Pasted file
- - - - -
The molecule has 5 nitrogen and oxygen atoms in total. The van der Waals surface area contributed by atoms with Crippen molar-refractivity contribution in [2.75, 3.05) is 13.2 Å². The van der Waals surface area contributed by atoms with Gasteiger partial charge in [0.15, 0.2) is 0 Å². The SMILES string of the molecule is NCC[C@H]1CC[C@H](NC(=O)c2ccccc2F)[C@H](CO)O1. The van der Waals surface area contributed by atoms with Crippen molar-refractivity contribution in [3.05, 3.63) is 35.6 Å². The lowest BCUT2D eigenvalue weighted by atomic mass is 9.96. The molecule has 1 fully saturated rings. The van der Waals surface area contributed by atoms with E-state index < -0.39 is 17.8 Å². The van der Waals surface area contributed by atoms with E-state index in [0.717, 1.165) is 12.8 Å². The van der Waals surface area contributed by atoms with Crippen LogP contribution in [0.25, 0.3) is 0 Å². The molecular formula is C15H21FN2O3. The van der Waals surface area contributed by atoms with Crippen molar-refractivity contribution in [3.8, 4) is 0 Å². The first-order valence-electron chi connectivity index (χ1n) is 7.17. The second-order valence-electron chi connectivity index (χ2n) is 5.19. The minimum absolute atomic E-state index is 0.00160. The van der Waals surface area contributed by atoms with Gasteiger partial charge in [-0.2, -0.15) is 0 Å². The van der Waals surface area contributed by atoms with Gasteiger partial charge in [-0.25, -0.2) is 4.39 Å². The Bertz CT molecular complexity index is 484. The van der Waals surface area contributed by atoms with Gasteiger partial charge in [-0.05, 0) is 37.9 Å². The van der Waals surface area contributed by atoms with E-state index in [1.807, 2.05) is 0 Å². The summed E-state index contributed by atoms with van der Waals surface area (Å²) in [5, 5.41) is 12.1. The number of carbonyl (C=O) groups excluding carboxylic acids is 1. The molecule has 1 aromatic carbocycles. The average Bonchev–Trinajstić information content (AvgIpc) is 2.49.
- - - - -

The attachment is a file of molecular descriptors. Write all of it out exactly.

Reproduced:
The molecule has 5 nitrogen and oxygen atoms in total. The van der Waals surface area contributed by atoms with Crippen molar-refractivity contribution in [2.75, 3.05) is 13.2 Å². The van der Waals surface area contributed by atoms with Gasteiger partial charge in [0.15, 0.2) is 0 Å². The SMILES string of the molecule is NCC[C@H]1CC[C@H](NC(=O)c2ccccc2F)[C@H](CO)O1. The van der Waals surface area contributed by atoms with Crippen molar-refractivity contribution in [3.05, 3.63) is 35.6 Å². The lowest BCUT2D eigenvalue weighted by atomic mass is 9.96. The molecule has 1 fully saturated rings. The van der Waals surface area contributed by atoms with E-state index < -0.39 is 17.8 Å². The van der Waals surface area contributed by atoms with E-state index in [0.717, 1.165) is 12.8 Å². The van der Waals surface area contributed by atoms with Crippen LogP contribution in [0.25, 0.3) is 0 Å². The molecular formula is C15H21FN2O3. The van der Waals surface area contributed by atoms with Crippen molar-refractivity contribution in [3.8, 4) is 0 Å². The first-order valence-electron chi connectivity index (χ1n) is 7.17. The second-order valence-electron chi connectivity index (χ2n) is 5.19. The minimum absolute atomic E-state index is 0.00160. The van der Waals surface area contributed by atoms with Gasteiger partial charge in [-0.2, -0.15) is 0 Å². The van der Waals surface area contributed by atoms with Gasteiger partial charge in [-0.25, -0.2) is 4.39 Å². The Bertz CT molecular complexity index is 484. The van der Waals surface area contributed by atoms with Gasteiger partial charge in [-0.05, 0) is 37.9 Å². The van der Waals surface area contributed by atoms with E-state index in [1.807, 2.05) is 0 Å². The summed E-state index contributed by atoms with van der Waals surface area (Å²) in [5, 5.41) is 12.1. The number of carbonyl (C=O) groups excluding carboxylic acids is 1. The molecule has 1 aromatic carbocycles. The average Bonchev–Trinajstić information content (AvgIpc) is 2.49.